The Light of Life Magazine
A ministry of Christian writing

May 2011


Eliya Mohol

Let us be loyal to our royal prince.

What was Jesus' final mission to Jerusalem? Why did Jesus enter Jerusalem? How do His activities in Jerusalem correspond with His final purpose? I aim to reflect on these questions to encourage us to continue imitating His example as His imitators.

Marked Contrast
On Palm Sunday, we celebrate Jesus' entry into Jerusalem as a royal figure. The Israelite king would enter Jerusalem riding on a horse through the eastern gate. He would then go into the temple and standing by the 'Sabbath pillar' read Torah to his people. Jesus imitated both these actions of a king, but showed a marked contrast in His approach. He entered through the gate, not on a horse, but a donkey. Similarly, He went into the temple and read Torah, not from a regular Sabbath pillar, but from the pillars of the courts of the temple, including the Gentile court. By entering through the eastern gate and reading the Torah from the pillar(s), Jesus claimed Himself to be the royal descendant of David. But by His approach, He showed Himself to be a different type of king, one who is humble and righteous, fulfilling the Scripture through what He said and did, how He lived, died and rose again.

Why did Jesus choose a donkey? First, it was a royal vehicle used by Israel's kings before the horse came into common use in Israel (2Sam.16:2 cf. 18:9). Secondly, a donkey symbolises humility. Jesus adopted this path of humility in fulfilment of Scripture (Zec.9:9). He continued on this path up to Calvary, ending up in suffering, shame, pain, God-forsakenness and death.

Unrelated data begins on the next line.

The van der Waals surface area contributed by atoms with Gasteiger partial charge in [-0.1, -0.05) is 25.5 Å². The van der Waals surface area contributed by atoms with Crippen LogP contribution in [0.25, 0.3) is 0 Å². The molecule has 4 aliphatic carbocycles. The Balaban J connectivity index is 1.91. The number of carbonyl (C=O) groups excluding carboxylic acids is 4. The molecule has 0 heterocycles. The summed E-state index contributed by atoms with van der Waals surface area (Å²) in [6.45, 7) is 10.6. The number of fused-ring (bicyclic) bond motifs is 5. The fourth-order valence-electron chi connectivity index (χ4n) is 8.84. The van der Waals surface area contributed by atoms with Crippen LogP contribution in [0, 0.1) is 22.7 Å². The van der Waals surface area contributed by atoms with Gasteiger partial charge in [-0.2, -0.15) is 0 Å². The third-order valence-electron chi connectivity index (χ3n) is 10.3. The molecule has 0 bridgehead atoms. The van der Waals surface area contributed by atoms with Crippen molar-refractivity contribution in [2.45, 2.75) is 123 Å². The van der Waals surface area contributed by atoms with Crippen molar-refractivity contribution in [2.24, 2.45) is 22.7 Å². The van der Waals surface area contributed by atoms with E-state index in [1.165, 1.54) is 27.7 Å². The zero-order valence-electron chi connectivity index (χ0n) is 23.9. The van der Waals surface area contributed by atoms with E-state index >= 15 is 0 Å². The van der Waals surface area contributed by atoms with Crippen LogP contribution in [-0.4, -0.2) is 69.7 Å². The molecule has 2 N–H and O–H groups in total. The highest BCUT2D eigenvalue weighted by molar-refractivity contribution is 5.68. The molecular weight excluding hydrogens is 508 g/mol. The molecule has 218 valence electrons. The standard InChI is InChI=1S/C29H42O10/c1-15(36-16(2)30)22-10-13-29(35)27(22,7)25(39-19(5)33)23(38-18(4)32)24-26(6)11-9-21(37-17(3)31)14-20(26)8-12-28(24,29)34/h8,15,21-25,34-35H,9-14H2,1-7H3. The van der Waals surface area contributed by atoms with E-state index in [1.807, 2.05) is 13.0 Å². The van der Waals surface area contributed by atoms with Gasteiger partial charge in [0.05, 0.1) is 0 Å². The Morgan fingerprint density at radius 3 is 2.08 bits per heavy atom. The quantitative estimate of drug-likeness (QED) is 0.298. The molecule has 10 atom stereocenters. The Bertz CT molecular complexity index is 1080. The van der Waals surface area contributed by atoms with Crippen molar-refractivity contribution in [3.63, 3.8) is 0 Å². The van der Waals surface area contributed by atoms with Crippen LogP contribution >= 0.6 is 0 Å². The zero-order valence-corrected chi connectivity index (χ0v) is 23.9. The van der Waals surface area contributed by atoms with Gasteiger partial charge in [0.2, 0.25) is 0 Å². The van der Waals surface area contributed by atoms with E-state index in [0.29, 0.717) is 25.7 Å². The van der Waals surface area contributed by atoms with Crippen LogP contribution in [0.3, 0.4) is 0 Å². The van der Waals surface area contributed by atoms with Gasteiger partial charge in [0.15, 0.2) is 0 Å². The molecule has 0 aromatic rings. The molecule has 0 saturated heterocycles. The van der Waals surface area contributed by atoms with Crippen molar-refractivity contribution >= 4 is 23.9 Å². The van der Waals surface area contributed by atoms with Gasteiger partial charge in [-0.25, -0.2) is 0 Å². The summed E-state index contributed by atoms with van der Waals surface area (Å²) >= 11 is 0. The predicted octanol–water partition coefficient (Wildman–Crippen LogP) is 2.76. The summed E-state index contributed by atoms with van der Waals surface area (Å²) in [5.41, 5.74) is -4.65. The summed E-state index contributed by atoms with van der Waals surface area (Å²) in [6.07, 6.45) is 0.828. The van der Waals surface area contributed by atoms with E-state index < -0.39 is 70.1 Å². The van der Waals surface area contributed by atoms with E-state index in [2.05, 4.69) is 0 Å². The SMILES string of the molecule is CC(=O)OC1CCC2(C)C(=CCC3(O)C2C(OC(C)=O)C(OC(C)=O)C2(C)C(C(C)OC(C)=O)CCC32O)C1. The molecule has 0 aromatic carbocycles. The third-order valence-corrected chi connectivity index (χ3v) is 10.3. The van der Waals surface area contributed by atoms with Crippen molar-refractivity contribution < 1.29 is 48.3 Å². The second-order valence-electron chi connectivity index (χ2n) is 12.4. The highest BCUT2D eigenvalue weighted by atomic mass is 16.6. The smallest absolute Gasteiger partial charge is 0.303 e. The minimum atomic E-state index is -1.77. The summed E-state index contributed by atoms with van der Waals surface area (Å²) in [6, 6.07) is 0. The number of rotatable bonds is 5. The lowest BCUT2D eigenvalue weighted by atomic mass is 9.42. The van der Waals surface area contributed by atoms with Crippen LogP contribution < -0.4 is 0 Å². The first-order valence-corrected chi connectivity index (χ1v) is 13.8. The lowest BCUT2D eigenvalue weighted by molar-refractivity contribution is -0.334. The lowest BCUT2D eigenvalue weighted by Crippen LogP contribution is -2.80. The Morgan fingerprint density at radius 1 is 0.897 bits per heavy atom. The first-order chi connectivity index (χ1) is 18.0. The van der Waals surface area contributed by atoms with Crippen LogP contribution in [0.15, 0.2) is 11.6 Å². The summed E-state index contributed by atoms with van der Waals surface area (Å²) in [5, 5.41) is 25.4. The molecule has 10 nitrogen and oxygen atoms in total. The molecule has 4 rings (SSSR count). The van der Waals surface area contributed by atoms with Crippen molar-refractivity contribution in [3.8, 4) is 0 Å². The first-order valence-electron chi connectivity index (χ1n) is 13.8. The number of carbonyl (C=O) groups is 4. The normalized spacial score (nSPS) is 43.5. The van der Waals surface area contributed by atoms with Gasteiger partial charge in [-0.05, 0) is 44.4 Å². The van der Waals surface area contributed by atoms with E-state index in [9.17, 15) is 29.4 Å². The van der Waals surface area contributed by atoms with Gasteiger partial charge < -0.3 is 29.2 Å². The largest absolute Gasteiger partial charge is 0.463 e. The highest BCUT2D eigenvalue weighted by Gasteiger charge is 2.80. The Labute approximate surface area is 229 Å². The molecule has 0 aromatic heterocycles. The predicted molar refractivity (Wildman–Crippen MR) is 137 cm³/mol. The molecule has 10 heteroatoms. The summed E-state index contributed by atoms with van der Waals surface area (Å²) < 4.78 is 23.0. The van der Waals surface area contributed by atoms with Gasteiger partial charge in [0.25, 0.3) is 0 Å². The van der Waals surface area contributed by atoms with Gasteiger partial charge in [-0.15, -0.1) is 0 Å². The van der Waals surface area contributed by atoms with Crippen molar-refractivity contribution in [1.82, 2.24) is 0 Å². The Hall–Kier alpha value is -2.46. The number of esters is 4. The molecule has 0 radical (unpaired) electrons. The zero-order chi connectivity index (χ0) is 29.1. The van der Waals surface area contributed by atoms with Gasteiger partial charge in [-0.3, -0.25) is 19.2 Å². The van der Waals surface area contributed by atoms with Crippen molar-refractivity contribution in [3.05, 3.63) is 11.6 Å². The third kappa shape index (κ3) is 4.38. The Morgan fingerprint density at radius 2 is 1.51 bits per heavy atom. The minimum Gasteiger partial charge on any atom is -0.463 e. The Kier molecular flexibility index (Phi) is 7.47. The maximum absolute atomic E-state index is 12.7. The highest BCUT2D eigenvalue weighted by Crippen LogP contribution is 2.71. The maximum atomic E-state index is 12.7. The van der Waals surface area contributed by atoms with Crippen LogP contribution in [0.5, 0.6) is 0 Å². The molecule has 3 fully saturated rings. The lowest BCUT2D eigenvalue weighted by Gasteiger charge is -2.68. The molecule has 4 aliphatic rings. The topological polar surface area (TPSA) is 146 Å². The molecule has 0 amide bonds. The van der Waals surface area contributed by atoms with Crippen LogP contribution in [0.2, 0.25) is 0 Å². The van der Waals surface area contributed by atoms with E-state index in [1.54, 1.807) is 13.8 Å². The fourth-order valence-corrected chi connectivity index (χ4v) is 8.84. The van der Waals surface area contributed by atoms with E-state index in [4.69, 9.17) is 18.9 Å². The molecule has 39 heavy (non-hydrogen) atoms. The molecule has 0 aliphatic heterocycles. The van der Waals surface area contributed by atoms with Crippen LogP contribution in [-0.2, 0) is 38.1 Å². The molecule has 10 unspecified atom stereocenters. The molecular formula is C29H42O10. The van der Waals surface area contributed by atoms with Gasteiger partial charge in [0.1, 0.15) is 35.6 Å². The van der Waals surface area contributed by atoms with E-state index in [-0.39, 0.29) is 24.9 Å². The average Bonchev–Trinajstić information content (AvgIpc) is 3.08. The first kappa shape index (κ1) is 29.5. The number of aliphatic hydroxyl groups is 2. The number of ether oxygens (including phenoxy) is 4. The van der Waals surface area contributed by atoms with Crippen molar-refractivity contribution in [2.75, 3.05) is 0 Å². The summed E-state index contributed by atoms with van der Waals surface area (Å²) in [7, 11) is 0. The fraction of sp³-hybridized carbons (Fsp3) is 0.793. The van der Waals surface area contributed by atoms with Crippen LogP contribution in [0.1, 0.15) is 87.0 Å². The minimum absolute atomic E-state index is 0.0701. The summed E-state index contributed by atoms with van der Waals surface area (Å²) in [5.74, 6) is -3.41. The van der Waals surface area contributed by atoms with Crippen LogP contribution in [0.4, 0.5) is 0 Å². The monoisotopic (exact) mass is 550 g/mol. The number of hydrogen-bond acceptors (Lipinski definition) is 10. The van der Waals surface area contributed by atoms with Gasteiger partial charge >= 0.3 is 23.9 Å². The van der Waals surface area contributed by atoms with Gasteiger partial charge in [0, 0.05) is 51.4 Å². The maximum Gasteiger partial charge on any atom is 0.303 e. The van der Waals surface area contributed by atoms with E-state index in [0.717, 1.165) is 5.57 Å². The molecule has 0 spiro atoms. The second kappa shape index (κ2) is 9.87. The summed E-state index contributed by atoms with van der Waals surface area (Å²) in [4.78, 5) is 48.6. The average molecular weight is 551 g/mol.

Why did He choose to go straight to the Temple to teach from the Torah? He was certainly claiming the right of a king for Himself, but in doing so He promulgated a new decree replacing the old Temple with a new "Destroy this temple and I will raise/build it in three days" (Jn.2:19). Jesus was referring to His own body and the Church as the new temple of God, which He would build (cf. 1Cor.3:16; 6:19). He would thus restore the original purpose of the temple, "My house shall be called a house of prayer for all nations" (Isa.56:7). His promulgations from the temple pillars were continued from the pillar of the cross, "Father, forgive them...," "Today you will be with Me in paradise" (Lk.23: 34,43). We reflect on these sayings of Jesus on Good Friday. How many of us, however, have realised that the dying criminal who confessed faith in Jesus' kingship was possibly the first member of His Universal Church? The cross shows the climax of humility, suffering and obedience. Jesus excelled in obedience. Therefore, God the Father exonerated and exalted Him.

Triumph Over Death
Jesus' triumph over death is what we celebrate on Easter Sunday. Bringing Him up from the grave was the first stage in Jesus' exaltation. The Father has lifted Him up to the highest heaven. This is what we celebrate on Ascension Day, which comes forty days after Easter and ten days before the Day of Pentecost. While going to heaven, He distributed gifts (Eph.4:8). One of the gifts is that of the Holy Spirit whom, Jesus said, He would send from the Father. Jesus' words "receive ye the Holy Spirit" were symbolic of the outpouring of the Holy Spirit at Pentecost (Jn.21: 22; Acts 2).

Jesus is going to return from the Father. Therefore I want to suggest that Jesus did not enter Jerusalem to take up the throne, but as the one journeying to distant land to receive commission for ruling and return. Jesus did not act as a coup leader or a political pretender, but as the young prince of the parable in Luke 19:11-27. This young prince goes to a distant land, as did many potential rulers in Jesus' days. They travelled to Rome to receive their commission. Herod himself was one such candidate. Jesus, however, goes not to Rome, but through death to the Father God to receive the commission to rule and return. In the process, He leaves behind His servants, who He expects to work on the talents given to them.

Upon His return Jesus would reward His faithful servants with appropriate commendation and a share in His rule. To those who rebel, He would condemn and exclude from having any share in His rule. They have no place in His kingdom. Let us as His servants be loyal to our royal prince who would be returning and rewarding us as per our faithfulness and sharing with us His very rule (Dan.7). Let this message remain with us throughout, until we celebrate Jesus' final triumphal entry into New Jerusalem when He returns with His glory.

Light of Life